Okay, I’m Wrong – Recruters DO Read Cover Letters
I’ve never been a fan of the cover letter. Ever since 1999 when I was asked to screen applicants for open positions; cover letters were either boring or they were hilarious and not the kind of hilarious that makes you want to hire someone – oh no. The kind of hilarious that makes you want to pass it around the office, making fun of the foolishness that someone wrote and actually submitted. There are plenty of statistics regarding the fact that most cover letters do not get read. Again, I used to never read them. But as a resume writer my job is to help my clients cast the widest net and present the best package therefore I have to get better at writing them.
What’s makes it good – compelling and attractive?
Cover letters have gone south but they really do have a purpose. If you use the cover letter effectively, it can put you over the top. What’s changed my mind and perspective? I’m glad you asked. My clients. I had to learn what’s wrong with cover letters in order to find how to make them better. And now I write engaging cover letters that holds the reader’s attention thus making them want to read the resume. Recently, I’ve had several clients tell me that they love their new cover letters and others have said that their NEW employers really loved it as well.
I’m going to give you some tips to help you with your cover letter, here’s what you’re doing wrong.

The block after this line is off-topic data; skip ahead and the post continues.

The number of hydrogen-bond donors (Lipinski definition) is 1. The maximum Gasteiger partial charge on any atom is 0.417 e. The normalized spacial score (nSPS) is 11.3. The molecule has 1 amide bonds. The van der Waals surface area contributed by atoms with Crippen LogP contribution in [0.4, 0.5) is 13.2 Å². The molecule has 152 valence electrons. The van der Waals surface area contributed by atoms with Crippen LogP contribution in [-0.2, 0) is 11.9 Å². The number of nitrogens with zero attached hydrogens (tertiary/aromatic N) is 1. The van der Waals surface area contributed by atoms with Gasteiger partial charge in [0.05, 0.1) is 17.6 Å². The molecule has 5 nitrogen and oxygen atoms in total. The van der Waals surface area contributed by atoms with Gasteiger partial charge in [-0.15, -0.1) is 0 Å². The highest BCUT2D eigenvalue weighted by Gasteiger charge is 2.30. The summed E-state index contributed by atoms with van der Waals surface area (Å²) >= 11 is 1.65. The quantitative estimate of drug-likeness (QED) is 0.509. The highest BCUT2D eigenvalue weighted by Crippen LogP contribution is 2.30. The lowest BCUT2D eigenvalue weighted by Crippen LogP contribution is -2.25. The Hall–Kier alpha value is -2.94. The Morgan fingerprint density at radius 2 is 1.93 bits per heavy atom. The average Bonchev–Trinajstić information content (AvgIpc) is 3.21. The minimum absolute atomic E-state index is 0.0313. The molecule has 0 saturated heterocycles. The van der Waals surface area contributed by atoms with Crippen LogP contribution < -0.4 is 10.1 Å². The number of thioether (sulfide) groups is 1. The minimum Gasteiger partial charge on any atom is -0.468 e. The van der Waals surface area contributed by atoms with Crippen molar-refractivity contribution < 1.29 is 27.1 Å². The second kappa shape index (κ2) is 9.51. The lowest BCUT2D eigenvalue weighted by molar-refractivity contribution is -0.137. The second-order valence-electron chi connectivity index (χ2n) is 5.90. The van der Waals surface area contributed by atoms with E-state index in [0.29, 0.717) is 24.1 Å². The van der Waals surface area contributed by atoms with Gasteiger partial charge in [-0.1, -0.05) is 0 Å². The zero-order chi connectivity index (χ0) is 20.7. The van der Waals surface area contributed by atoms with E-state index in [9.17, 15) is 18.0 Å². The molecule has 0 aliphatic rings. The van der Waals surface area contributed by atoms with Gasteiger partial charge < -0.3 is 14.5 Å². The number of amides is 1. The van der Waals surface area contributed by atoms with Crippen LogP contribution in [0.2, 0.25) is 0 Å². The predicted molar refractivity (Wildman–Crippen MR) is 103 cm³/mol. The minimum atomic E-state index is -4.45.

You are begging for the job – begging for a call – begging for a chance. Look, even during the Holidays no one likes a begger. People love to give people opportunities based on work ethic, experience, and good feelings – not based on sympathy and sorrow. Don’t use your cover letter to pull at the heart strings, which means no sad stories about kids, divorce, domestic violence, drug abuse or financial dire straits.
Regurgitating the Resume
I don’t like that word “regurgitate” but it fits. You are just rehashing, re-explaining your resume all over again on your cover letter. Stop that, they have the resume, now give them some supplemental information which supports or explains the resume. And you can explain why you do what you do, you know, your passion! If you don’t have a passion then explain your knack – the reason you do what you do. Explain any employment gaps or transitions from career to career.
There’s No Story Here
Unfortunately, we are seeing more and more of this. Many people can’t construct a proper sentence or articulate a thought. Maybe that’s due to our digital aged communication – texting and posting. And many people do not know how to tell a story. Your cover letter should tell a story – the story of why you are looking for a new job and what you bring to the party.
Cover letters are necessary and there seems to be more interest in cover letters from Recruiters and Hiring Managers looking for a reason to make a selection. I trust my clients, if 5 or 6 of them tell me that their cover letter impressed the interviewer than I believe this information is helpful for you too.
As always – you or someone you know needs help with their resume, cover letter, and LinkedIn profile – contact me. ‘email@example.com’